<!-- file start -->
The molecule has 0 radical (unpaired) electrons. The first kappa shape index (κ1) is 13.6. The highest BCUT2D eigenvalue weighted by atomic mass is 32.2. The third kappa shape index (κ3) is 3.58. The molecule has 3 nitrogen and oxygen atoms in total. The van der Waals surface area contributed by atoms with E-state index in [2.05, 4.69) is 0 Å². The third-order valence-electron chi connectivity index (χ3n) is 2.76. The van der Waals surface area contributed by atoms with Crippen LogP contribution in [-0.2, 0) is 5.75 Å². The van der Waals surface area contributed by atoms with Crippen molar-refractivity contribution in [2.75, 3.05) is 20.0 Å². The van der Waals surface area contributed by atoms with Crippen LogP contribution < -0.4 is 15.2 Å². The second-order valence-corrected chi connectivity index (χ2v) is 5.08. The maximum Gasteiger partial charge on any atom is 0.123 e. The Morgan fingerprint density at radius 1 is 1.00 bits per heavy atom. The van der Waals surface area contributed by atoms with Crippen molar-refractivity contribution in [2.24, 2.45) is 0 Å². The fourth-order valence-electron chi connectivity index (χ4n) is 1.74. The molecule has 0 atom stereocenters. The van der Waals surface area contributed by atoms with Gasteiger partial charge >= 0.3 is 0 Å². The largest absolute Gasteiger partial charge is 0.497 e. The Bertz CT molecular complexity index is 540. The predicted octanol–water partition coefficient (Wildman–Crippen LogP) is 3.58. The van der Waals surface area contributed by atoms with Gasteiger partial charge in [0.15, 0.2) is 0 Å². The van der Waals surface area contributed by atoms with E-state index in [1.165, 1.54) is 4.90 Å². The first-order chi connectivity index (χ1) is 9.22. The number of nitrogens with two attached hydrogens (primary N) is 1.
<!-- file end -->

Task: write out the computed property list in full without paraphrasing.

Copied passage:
The molecule has 0 radical (unpaired) electrons. The first kappa shape index (κ1) is 13.6. The highest BCUT2D eigenvalue weighted by atomic mass is 32.2. The third kappa shape index (κ3) is 3.58. The molecule has 3 nitrogen and oxygen atoms in total. The van der Waals surface area contributed by atoms with E-state index in [2.05, 4.69) is 0 Å². The third-order valence-electron chi connectivity index (χ3n) is 2.76. The van der Waals surface area contributed by atoms with Crippen LogP contribution in [-0.2, 0) is 5.75 Å². The van der Waals surface area contributed by atoms with Crippen molar-refractivity contribution in [2.75, 3.05) is 20.0 Å². The van der Waals surface area contributed by atoms with Crippen LogP contribution < -0.4 is 15.2 Å². The second-order valence-corrected chi connectivity index (χ2v) is 5.08. The maximum Gasteiger partial charge on any atom is 0.123 e. The Morgan fingerprint density at radius 1 is 1.00 bits per heavy atom. The van der Waals surface area contributed by atoms with Crippen molar-refractivity contribution in [2.24, 2.45) is 0 Å². The fourth-order valence-electron chi connectivity index (χ4n) is 1.74. The molecule has 0 atom stereocenters. The van der Waals surface area contributed by atoms with Gasteiger partial charge >= 0.3 is 0 Å². The largest absolute Gasteiger partial charge is 0.497 e. The Bertz CT molecular complexity index is 540. The predicted octanol–water partition coefficient (Wildman–Crippen LogP) is 3.58. The van der Waals surface area contributed by atoms with Gasteiger partial charge in [0.15, 0.2) is 0 Å². The van der Waals surface area contributed by atoms with E-state index in [1.165, 1.54) is 4.90 Å². The first-order chi connectivity index (χ1) is 9.22. The number of nitrogens with two attached hydrogens (primary N) is 1.